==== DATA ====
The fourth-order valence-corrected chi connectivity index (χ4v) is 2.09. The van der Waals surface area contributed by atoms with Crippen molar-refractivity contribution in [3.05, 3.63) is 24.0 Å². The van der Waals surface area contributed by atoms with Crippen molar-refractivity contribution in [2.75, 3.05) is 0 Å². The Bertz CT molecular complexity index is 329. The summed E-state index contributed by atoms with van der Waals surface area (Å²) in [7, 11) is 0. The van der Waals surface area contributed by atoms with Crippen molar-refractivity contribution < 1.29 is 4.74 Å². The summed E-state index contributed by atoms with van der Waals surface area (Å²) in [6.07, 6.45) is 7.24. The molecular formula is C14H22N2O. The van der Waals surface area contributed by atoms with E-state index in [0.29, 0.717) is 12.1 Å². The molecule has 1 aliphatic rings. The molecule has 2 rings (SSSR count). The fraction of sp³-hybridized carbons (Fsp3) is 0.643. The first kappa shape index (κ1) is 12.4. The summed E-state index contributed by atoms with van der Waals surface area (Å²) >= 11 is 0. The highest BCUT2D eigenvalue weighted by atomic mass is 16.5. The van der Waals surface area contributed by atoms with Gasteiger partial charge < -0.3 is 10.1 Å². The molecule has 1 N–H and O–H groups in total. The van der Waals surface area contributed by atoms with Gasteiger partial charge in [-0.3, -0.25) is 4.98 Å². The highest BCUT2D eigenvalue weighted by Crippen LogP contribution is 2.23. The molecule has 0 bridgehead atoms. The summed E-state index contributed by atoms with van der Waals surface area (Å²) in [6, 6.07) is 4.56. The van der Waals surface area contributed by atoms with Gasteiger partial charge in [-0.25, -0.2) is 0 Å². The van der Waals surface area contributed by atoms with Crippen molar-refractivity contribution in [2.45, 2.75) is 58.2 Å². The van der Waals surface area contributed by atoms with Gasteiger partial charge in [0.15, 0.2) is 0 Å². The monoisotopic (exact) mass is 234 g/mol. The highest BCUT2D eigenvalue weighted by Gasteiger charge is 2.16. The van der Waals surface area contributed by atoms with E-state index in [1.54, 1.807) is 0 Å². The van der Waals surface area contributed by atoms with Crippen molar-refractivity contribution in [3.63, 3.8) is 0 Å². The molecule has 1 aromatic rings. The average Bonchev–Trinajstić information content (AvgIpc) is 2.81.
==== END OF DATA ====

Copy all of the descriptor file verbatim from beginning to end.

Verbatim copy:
The fourth-order valence-corrected chi connectivity index (χ4v) is 2.09. The van der Waals surface area contributed by atoms with Crippen molar-refractivity contribution in [3.05, 3.63) is 24.0 Å². The van der Waals surface area contributed by atoms with Crippen molar-refractivity contribution in [2.75, 3.05) is 0 Å². The Bertz CT molecular complexity index is 329. The summed E-state index contributed by atoms with van der Waals surface area (Å²) in [7, 11) is 0. The van der Waals surface area contributed by atoms with Crippen molar-refractivity contribution < 1.29 is 4.74 Å². The summed E-state index contributed by atoms with van der Waals surface area (Å²) in [6.07, 6.45) is 7.24. The molecular formula is C14H22N2O. The van der Waals surface area contributed by atoms with E-state index in [0.29, 0.717) is 12.1 Å². The molecule has 1 aliphatic rings. The molecule has 2 rings (SSSR count). The fraction of sp³-hybridized carbons (Fsp3) is 0.643. The first kappa shape index (κ1) is 12.4. The summed E-state index contributed by atoms with van der Waals surface area (Å²) >= 11 is 0. The highest BCUT2D eigenvalue weighted by atomic mass is 16.5. The van der Waals surface area contributed by atoms with Gasteiger partial charge < -0.3 is 10.1 Å². The molecule has 1 N–H and O–H groups in total. The van der Waals surface area contributed by atoms with Gasteiger partial charge in [-0.3, -0.25) is 4.98 Å². The highest BCUT2D eigenvalue weighted by Crippen LogP contribution is 2.23. The molecule has 0 bridgehead atoms. The summed E-state index contributed by atoms with van der Waals surface area (Å²) in [6, 6.07) is 4.56. The van der Waals surface area contributed by atoms with Gasteiger partial charge in [-0.25, -0.2) is 0 Å². The van der Waals surface area contributed by atoms with Crippen molar-refractivity contribution in [2.45, 2.75) is 58.2 Å². The van der Waals surface area contributed by atoms with Gasteiger partial charge in [0.15, 0.2) is 0 Å². The monoisotopic (exact) mass is 234 g/mol. The highest BCUT2D eigenvalue weighted by Gasteiger charge is 2.16. The van der Waals surface area contributed by atoms with E-state index in [1.54, 1.807) is 0 Å². The van der Waals surface area contributed by atoms with Crippen molar-refractivity contribution in [3.63, 3.8) is 0 Å². The molecule has 1 aromatic rings. The average Bonchev–Trinajstić information content (AvgIpc) is 2.81.